Rocky the musical goes the distance on Broadway

“Why do you fight?” Adrian asks Rocky in the movie that’s come to define Philadelphia.

“Cause I can’t sing or dance,” says Rocky.

Why then, is he in a Broadway musical?

Fans of the film and musicals alike might shudder at the thought of this coarse hero attempting to grace the stage, and there’s good reason to be skeptical.  He’s an unlikely hero and the ultimate underdog. But somehow, Rocky the musical does go the distance. The beloved fable of an unknown who gets a shot at the title opened on Broadway’s Winter Garden Theatre Thursday night in what is sure to be a long and successful run.

In a soaring spectacle that has all the excitement of a prizefight, this heavyweight production wins over audiences by staying true to the source material, revealing its rich characters through song, and scenery that sets a new bar for stagecraft.

When he’s not singing, Andy Karl (Jersey Boys, Legally Blonde) sounds a lot like Sylvester Stallone’s Rocky. And when he dons that black fedora and leather jacket, he looks the part too. In “My Nose Ain’t Broken” we get a full view of Rocky’s lot in life-- from his inventory of injuries to his dirt apartment— as well as a sense of his plucky character. His oafish charm further endears him to audiences during his ice skating date with Adrian: a scene in which we get our most earnest attempt at a Philly accent when the couple is told the rink’s “clowsed for the oliday.”

“Fight from the Heart” is a serviceable offering from the songwriting team of Lynn Ahrens and Stephen Flaherty, and “Keep on Standing” has the feel of a “Don’t Stop Believing” or a “Livin on a Prayer.” The best vocal performances belong to Margo Seibert, whose passionate “Raining” and “I’m Done” help the timid Adrian burst from her shell with more personality than she had on screen.

Those more interested in stick and move than show tunes will not be disappointed in the book by Thomas Meehan and Stallone. A theater’s stage might not lend itself to a training montage, but under the creative direction of Alex Timbers and the brilliant scenic design by Christopher Barreca, Rocky powers through exciting training montages with an ever-changing set, some local video footage, and of course, a generous helping of raw eggs.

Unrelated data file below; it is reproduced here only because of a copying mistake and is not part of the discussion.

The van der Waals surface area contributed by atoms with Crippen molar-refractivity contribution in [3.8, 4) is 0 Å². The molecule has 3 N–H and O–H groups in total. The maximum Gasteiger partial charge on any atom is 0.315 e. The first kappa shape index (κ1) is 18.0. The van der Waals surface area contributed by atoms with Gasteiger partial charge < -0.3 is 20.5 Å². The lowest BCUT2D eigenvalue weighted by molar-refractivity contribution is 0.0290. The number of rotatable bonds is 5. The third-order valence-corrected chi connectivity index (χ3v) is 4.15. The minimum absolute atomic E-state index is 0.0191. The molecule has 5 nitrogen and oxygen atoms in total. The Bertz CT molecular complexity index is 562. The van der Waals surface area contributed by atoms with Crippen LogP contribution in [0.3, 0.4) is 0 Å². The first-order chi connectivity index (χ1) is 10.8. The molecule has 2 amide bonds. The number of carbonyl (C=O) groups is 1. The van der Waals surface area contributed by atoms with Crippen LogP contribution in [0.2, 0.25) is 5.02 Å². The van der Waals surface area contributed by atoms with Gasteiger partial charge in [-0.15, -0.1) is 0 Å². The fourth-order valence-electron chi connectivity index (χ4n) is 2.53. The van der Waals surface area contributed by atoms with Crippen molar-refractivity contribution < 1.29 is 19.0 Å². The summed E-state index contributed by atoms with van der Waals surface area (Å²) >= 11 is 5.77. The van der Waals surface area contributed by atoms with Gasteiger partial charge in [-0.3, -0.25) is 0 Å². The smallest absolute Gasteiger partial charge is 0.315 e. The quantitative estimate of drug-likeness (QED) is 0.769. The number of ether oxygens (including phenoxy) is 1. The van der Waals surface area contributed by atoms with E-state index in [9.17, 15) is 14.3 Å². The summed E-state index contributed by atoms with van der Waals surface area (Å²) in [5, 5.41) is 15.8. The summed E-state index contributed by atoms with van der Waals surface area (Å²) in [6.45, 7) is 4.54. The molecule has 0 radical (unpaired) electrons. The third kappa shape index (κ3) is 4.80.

Both Bill Conti’s “Gonna Fly Now” score and Rocky III’s “Eye of the Tiger” are utilized, as are a dozen extra Rockys in gray sweats, throughout the two training montages that eventually lead Rocky to the top of the steps, this time with a room full of theater-goers cheering him on.

If it’s easy to root for Rocky, it’s not out of any disdain for his opponent. Terence Archie is a delight as the master of disaster. His Apollo Creed has a bit more Magic Johnson Showtime than the Julius Erving-type cool that Carl Weathers brought to the character.  The ultimate showman, Creed remains stylish and eloquent, and with a physique as chiseled as it was 38 years ago. In a preview of the fancy footwork he brings to the ring, the champ dazzles in the 70’s funk performance of “Patriotic.”

The play is firmly rooted in 1975 Philadelphia. There are nods to the local media and costumes that celebrate disco chic. When fight night finally arrives, the Winter Garden Theatre is transformed into the Spectrum, complete with banners from recent Flyers glory.

The story’s humor, understated in the film, takes on a new life and the old jokes land as if told for the first time. It also goes for some cheap laughs with a Matrix move in which Rocky dodges a slow motion punch, stops to examine the floating fist, and retaliates at full speed. This bit could be axed in favor of one of a few poignant moments from the movie’s fight scene that are missing here.

Song and dance numbers give way to a 15-minute finale fight (choreographed by Steven Hoggett), which is after all, the main event. There’s not much more plot or character development once the fighters enter the ring, but by this point viewers are so caught up in the lights, the TV cameras, and the non-stop action going on around them that it’s easy to forget you’re watching the musical adaptation of a movie. It feels like you’re at an actual fight.

It helps that Karl and Archie are making contact and hitting each other. As far as scripted fights go, it’s more believable than WWE. The performance pulls out all the stops—and the ring itself—to engage the audience. Don’t be surprised to find yourself on your feet, either to cheer the Italian Stallion or to relocate to a ringside view.

The script is not Shakespeare. The songs are not Rodgers and Hammerstein. But the set! The set is an all-timer that brings new possibilities to our concept of theater. I won’t spoil all of the surprises, but prepare to be wowed.

This bold production takes a lot of risks, and while there are a few swings and misses, it lands most of its blows with force. The song “Southside Celebrity” is tough for any Philadelphian to enjoy, and will need to be rewritten if (when) the show makes it to Philly. The title bout could accomplish a more palpable climax by testing Rocky’s mettle with a knockdown. But we can forgive a few bumps and bruises on this inspired challenger fighting way outside his comfort zone.

In the script, promoter Miles Jergens tells spectators they’ve had the privilege of witnessing “the greatest exhibition of guts and stamina in the history of the ring.” Those who view the play will witness a similar feat: a performance that might just be the greatest exhibition of guts and stamina in the history of theater.